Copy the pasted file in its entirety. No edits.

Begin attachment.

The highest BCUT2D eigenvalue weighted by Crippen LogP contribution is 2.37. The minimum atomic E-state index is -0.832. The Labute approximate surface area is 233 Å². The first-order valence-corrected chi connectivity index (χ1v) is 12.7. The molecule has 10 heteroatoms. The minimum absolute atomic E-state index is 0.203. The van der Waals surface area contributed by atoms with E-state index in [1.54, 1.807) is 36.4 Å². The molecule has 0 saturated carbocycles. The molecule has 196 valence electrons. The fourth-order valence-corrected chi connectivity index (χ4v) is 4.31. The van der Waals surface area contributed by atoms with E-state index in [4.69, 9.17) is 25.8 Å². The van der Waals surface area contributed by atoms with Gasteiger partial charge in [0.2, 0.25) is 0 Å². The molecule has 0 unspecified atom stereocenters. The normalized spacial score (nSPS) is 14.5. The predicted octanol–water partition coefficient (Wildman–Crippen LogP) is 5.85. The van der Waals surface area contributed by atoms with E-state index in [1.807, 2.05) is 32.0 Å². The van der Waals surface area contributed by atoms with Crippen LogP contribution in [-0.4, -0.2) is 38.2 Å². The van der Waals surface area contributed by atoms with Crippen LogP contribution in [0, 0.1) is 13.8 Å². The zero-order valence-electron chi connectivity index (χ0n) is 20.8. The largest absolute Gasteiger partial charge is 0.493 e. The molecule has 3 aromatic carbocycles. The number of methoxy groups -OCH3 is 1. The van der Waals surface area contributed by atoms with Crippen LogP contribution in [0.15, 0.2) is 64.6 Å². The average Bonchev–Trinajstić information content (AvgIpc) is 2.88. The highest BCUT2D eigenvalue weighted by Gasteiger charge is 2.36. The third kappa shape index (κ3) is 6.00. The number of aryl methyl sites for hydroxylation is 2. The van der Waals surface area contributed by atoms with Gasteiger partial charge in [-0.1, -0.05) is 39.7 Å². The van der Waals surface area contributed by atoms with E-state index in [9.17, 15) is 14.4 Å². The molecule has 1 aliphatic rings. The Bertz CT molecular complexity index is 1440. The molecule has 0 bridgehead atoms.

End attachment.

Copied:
The highest BCUT2D eigenvalue weighted by Crippen LogP contribution is 2.37. The minimum atomic E-state index is -0.832. The Labute approximate surface area is 233 Å². The first-order valence-corrected chi connectivity index (χ1v) is 12.7. The molecule has 10 heteroatoms. The minimum absolute atomic E-state index is 0.203. The van der Waals surface area contributed by atoms with E-state index in [1.54, 1.807) is 36.4 Å². The molecule has 0 saturated carbocycles. The molecule has 196 valence electrons. The fourth-order valence-corrected chi connectivity index (χ4v) is 4.31. The van der Waals surface area contributed by atoms with E-state index in [4.69, 9.17) is 25.8 Å². The van der Waals surface area contributed by atoms with Gasteiger partial charge in [0.2, 0.25) is 0 Å². The molecule has 0 unspecified atom stereocenters. The normalized spacial score (nSPS) is 14.5. The predicted octanol–water partition coefficient (Wildman–Crippen LogP) is 5.85. The van der Waals surface area contributed by atoms with E-state index in [1.807, 2.05) is 32.0 Å². The van der Waals surface area contributed by atoms with Crippen LogP contribution in [-0.4, -0.2) is 38.2 Å². The van der Waals surface area contributed by atoms with Crippen LogP contribution in [0, 0.1) is 13.8 Å². The zero-order valence-electron chi connectivity index (χ0n) is 20.8. The largest absolute Gasteiger partial charge is 0.493 e. The molecule has 3 aromatic carbocycles. The number of methoxy groups -OCH3 is 1. The van der Waals surface area contributed by atoms with Crippen LogP contribution in [0.15, 0.2) is 64.6 Å². The average Bonchev–Trinajstić information content (AvgIpc) is 2.88. The highest BCUT2D eigenvalue weighted by Gasteiger charge is 2.36. The third kappa shape index (κ3) is 6.00. The number of aryl methyl sites for hydroxylation is 2. The van der Waals surface area contributed by atoms with Gasteiger partial charge in [-0.1, -0.05) is 39.7 Å². The van der Waals surface area contributed by atoms with E-state index in [9.17, 15) is 14.4 Å². The molecule has 1 aliphatic rings. The Bertz CT molecular complexity index is 1440. The molecule has 0 bridgehead atoms.